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The interaction of immunodeficiency viruses with dendritic cells.

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  • 1Laboratory of Cellular Physiology and Immunology, The Rockefeller University, 1230 York Avenue, New York, NY 10021-6399, USA.


Dendritic cells (DCs) can influence HIV-1 and SIV pathogenesis and protective mechanisms at several levels. First, HIV-1 productively infects select populations of DCs in culture, particularly immature DCs derived from blood monocytes and skin (Langerhans cells). However, there exist only a few instances in which HIV-1- or SIV-infected DCs have been identified in vivo in tissue sections. Second, different types of DCs reliably sequester and transmit infectious HIV-1 and SIV in culture, setting up a productive infection in T cells interacting with the DCs. This stimulation of infection in T cells may explain the observation that CD4+ T lymphocytes are the principal cell type observed to be infected with HIV-1 in lymphoid tissues in vivo. DCs express a C-type lectin, DC-SIGN/CD209, that functions to bind HIV-1 (and other infectious agents) and transmit virus to T cells. When transfected into the THP-1 cell line, the cytosolic domain of DC-SIGN is needed for HIV-1 sequestration and transmission. However, DCs lacking DC-SIGN (Langerhans cells) or expressing very low levels of DC-SIGN (rhesus macaque monocyte-derived DCs) may use additional molecules to bind and transmit immunodeficiency viruses to T cells. Third, DCs are efficient antigen-presenting cells for HIV-1 and SIV antigens. Infection with several recombinant viral vectors as well as attenuated virus is followed by antigen presentation to CD4+ and CD8+ T cells. An intriguing pathway that is well developed in DCs is the exogenous pathway for nonreplicating viral antigens to be presented on class I MHC products. This should allow DCs to stimulate CD8+ T cells after uptake of antibody-coated HIV-1 and dying infected T cells. It has been proposed that DCs, in addition to expanding effector helper and killer T cells, induce tolerance through T cell deletion and suppressor T cell formation, but this must be evaluated directly. Fourth, DCs are likely to be valuable in improving vaccine design. Increasing DC uptake of a vaccine, as well as increasing their numbers and maturation, should enhance efficacy. However, DCs can also capture antigens from other cells that are initially transduced with a DNA vaccine or a recombinant viral vector. The interaction of HIV-1 and SIV with DCs is therefore intricate but pertinent to understanding how these viruses disrupt immune function and elicit immune responses.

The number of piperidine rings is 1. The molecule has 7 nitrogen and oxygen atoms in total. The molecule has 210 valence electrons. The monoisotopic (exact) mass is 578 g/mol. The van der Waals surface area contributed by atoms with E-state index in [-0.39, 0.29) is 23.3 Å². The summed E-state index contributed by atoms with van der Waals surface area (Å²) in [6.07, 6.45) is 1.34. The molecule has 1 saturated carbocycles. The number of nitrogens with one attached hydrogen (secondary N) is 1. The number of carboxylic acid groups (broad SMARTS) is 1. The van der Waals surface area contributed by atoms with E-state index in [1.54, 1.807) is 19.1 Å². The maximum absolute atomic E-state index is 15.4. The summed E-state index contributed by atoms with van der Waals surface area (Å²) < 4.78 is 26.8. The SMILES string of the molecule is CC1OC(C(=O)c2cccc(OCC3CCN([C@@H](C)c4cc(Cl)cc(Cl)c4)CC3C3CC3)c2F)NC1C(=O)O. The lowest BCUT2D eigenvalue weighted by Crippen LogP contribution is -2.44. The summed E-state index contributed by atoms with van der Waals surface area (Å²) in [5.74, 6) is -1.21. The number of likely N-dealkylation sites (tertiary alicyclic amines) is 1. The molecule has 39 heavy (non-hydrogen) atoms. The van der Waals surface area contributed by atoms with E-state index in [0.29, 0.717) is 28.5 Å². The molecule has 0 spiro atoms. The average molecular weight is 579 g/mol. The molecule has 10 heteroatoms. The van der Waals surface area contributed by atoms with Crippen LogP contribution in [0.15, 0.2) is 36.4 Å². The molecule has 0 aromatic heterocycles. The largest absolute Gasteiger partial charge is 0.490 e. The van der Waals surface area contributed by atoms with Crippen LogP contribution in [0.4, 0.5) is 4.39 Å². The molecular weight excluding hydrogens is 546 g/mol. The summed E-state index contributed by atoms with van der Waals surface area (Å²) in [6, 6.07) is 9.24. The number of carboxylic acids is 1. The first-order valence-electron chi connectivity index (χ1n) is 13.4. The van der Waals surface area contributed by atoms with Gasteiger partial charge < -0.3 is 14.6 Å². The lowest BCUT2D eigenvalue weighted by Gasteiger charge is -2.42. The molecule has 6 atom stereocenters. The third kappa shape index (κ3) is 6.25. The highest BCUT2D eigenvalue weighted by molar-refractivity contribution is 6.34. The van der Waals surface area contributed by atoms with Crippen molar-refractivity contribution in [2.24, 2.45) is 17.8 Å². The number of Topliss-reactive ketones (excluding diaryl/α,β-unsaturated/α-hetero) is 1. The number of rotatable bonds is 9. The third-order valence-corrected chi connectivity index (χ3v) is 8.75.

[PubMed - indexed for MEDLINE]
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